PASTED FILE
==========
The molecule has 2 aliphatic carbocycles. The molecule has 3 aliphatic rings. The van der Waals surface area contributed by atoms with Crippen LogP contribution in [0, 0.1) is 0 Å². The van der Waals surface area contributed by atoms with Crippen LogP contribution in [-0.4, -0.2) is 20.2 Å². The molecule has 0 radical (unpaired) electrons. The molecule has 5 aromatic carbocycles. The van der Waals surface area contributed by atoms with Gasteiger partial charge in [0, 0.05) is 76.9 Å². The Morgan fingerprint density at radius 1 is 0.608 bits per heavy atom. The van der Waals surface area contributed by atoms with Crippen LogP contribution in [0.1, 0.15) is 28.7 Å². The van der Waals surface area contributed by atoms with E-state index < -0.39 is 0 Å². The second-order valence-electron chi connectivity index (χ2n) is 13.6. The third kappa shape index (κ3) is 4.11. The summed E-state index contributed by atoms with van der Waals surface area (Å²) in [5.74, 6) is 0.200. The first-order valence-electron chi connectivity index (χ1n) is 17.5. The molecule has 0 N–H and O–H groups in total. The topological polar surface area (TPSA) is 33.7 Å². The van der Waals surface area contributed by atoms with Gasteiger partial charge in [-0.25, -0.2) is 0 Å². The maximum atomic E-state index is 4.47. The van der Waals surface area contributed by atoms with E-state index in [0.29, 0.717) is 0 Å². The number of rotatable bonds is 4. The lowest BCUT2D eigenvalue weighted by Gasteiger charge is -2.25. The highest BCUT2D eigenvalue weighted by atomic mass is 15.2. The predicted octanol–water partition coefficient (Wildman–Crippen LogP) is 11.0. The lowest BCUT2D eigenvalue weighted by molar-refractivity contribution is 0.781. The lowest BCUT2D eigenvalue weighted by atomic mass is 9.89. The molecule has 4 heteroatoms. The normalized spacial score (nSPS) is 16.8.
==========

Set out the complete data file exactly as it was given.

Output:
The molecule has 2 aliphatic carbocycles. The molecule has 3 aliphatic rings. The van der Waals surface area contributed by atoms with Crippen LogP contribution in [0, 0.1) is 0 Å². The van der Waals surface area contributed by atoms with Crippen LogP contribution in [-0.4, -0.2) is 20.2 Å². The molecule has 0 radical (unpaired) electrons. The molecule has 5 aromatic carbocycles. The van der Waals surface area contributed by atoms with Gasteiger partial charge in [0, 0.05) is 76.9 Å². The Morgan fingerprint density at radius 1 is 0.608 bits per heavy atom. The van der Waals surface area contributed by atoms with Crippen LogP contribution in [0.1, 0.15) is 28.7 Å². The van der Waals surface area contributed by atoms with E-state index < -0.39 is 0 Å². The second-order valence-electron chi connectivity index (χ2n) is 13.6. The third kappa shape index (κ3) is 4.11. The summed E-state index contributed by atoms with van der Waals surface area (Å²) in [5.74, 6) is 0.200. The first-order valence-electron chi connectivity index (χ1n) is 17.5. The molecule has 0 N–H and O–H groups in total. The topological polar surface area (TPSA) is 33.7 Å². The van der Waals surface area contributed by atoms with Gasteiger partial charge in [-0.25, -0.2) is 0 Å². The maximum atomic E-state index is 4.47. The van der Waals surface area contributed by atoms with E-state index in [0.29, 0.717) is 0 Å². The number of rotatable bonds is 4. The lowest BCUT2D eigenvalue weighted by Gasteiger charge is -2.25. The highest BCUT2D eigenvalue weighted by atomic mass is 15.2. The predicted octanol–water partition coefficient (Wildman–Crippen LogP) is 11.0. The lowest BCUT2D eigenvalue weighted by molar-refractivity contribution is 0.781. The lowest BCUT2D eigenvalue weighted by atomic mass is 9.89. The molecule has 4 heteroatoms. The normalized spacial score (nSPS) is 16.8.